We made it. Barely. It was a long trip.
We started by driving the girls to Buffalo for their winter stay. Then Tim drove us to the Toronto airport. From there we flew back to Montreal – fancy that! – for the flight to Beijing. After the flight – 15 hrs only – we missed the connection. We were offered a flight to Chiang Mai via Bangkok or else via Kunming six hours later. We settled for a night in an airport hotel, then a direct flight the next day. Steve lost his passport. After he made a big fuss, I found it in his pocket. I lost my temper. I found it eventually but it was frayed.
Did I mention that all this happened in crutches/wheelchair?
Alcohol helped. So did the food, the most memorable being a lunch like no other at a Hot Pot Japanese restaurant in Beijing.
The hot pot, also known as Shabu Shabu is a setting in which you get your own personal pot of broth boiling over a fire – spicy or not – as desired, as well as a ton of meats, fish, shrimp, vegetables and the abomination that is Tofu. You cook it by yourself using only chopsticks. It’s lots of fun, especially when you lose the objects of your efforts in the boiling broth and can’t fish them out again. The shrimps especially, slippery little buggers. It’s delicious and reasonably healthy. Really low carb too if you forgo the noodles that you’re supposed to add – and eat – at the end.
As a very special treat, Steve also got a raw egg that he didn’t know what to do with. Maybe because of the crutches? He wanted to drop it in the broth but I recommended against it. He eventually asked the waitress who signaled that he should beat it with the chopsticks. He did. Now what? Eat it, she signaled. He did.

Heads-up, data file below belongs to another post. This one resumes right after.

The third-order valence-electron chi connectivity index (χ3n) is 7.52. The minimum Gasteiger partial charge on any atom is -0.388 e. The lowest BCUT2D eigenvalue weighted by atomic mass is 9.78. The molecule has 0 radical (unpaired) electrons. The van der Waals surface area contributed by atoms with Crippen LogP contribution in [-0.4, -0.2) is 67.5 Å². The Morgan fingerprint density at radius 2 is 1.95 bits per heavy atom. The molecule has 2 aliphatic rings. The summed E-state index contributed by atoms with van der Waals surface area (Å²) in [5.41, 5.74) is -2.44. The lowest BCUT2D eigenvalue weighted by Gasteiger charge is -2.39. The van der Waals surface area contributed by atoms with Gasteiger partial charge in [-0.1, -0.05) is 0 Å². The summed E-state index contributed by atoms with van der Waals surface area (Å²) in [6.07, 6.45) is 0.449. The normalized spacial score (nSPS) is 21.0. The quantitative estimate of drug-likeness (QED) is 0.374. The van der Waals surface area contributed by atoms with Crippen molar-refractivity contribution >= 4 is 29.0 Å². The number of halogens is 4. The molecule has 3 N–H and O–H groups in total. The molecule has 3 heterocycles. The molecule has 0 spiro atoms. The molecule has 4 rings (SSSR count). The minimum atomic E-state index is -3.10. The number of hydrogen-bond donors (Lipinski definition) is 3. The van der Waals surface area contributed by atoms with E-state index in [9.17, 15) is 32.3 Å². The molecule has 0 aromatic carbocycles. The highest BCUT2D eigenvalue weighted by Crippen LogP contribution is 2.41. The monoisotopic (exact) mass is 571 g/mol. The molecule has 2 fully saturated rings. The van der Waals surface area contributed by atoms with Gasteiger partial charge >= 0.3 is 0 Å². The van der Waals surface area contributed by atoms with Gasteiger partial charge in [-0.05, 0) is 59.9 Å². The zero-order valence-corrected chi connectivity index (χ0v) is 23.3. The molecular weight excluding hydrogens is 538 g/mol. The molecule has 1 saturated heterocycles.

We eventually made it to Chiang Mai and to the condo, which was basically new to me.
I had bought it in September and had it painted after I left. Steve went there in November and fixed it with the musts of modern living: Internet, AC, TV, fridge, induction hot plate, and even a funky microwave/toaster combo with Thai instructions only. Oh, and floor lamps and a mop and a drawer organizer to organize our 2 spoons 2 forks and the chopsticks. Why? Because he’s an engineer, that’s why.
Be prepared to be cold here, our friends told us. Down to the 70s at night. They even had to wear socks! We had left Plattsburgh at minus 12.
Eventually, after about 5 days of travels we walked in by midnight to find a soft breeze coming through the open windows, fresh flowers and bananas on the table, passion fruit and eggs in the fridge thanks to our friends here, and of course rum, gin and Thai spicy sausage in the freezer thanks to Steve.
When daylight came I finally got to see the paint job I commissioned. It’s not for the faint of heart. Walking into my studio is like jumping in a pool of Mango sorbet, just warmer. Peachy.
The journey wasn’t short and it wasn’t easy, but boy, was it worth it! Let’s talk again after the jet lag settles, shall we?
Stay in touch.